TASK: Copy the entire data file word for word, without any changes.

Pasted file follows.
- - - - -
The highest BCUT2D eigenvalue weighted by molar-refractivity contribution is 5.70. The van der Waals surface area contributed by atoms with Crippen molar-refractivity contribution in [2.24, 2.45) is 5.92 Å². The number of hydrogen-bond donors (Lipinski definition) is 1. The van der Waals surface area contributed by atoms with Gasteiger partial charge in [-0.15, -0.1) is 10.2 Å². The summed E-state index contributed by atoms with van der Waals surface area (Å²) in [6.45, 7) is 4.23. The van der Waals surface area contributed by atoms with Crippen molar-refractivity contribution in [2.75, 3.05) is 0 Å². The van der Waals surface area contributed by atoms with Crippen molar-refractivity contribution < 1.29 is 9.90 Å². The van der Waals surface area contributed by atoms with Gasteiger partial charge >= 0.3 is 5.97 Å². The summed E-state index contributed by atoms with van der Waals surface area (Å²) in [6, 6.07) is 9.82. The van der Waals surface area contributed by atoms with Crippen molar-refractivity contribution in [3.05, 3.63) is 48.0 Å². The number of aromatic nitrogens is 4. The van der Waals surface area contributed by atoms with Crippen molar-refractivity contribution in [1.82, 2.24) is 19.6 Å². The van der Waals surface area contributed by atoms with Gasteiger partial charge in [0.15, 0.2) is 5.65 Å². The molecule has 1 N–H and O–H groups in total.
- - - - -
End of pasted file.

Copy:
The highest BCUT2D eigenvalue weighted by molar-refractivity contribution is 5.70. The van der Waals surface area contributed by atoms with Crippen molar-refractivity contribution in [2.24, 2.45) is 5.92 Å². The number of hydrogen-bond donors (Lipinski definition) is 1. The van der Waals surface area contributed by atoms with Gasteiger partial charge in [-0.15, -0.1) is 10.2 Å². The summed E-state index contributed by atoms with van der Waals surface area (Å²) in [6.45, 7) is 4.23. The van der Waals surface area contributed by atoms with Crippen molar-refractivity contribution in [2.75, 3.05) is 0 Å². The van der Waals surface area contributed by atoms with Crippen molar-refractivity contribution < 1.29 is 9.90 Å². The van der Waals surface area contributed by atoms with Gasteiger partial charge >= 0.3 is 5.97 Å². The summed E-state index contributed by atoms with van der Waals surface area (Å²) in [6, 6.07) is 9.82. The van der Waals surface area contributed by atoms with Crippen molar-refractivity contribution in [3.05, 3.63) is 48.0 Å². The number of aromatic nitrogens is 4. The van der Waals surface area contributed by atoms with Crippen molar-refractivity contribution in [1.82, 2.24) is 19.6 Å². The van der Waals surface area contributed by atoms with Gasteiger partial charge in [0.15, 0.2) is 5.65 Å². The molecule has 1 N–H and O–H groups in total.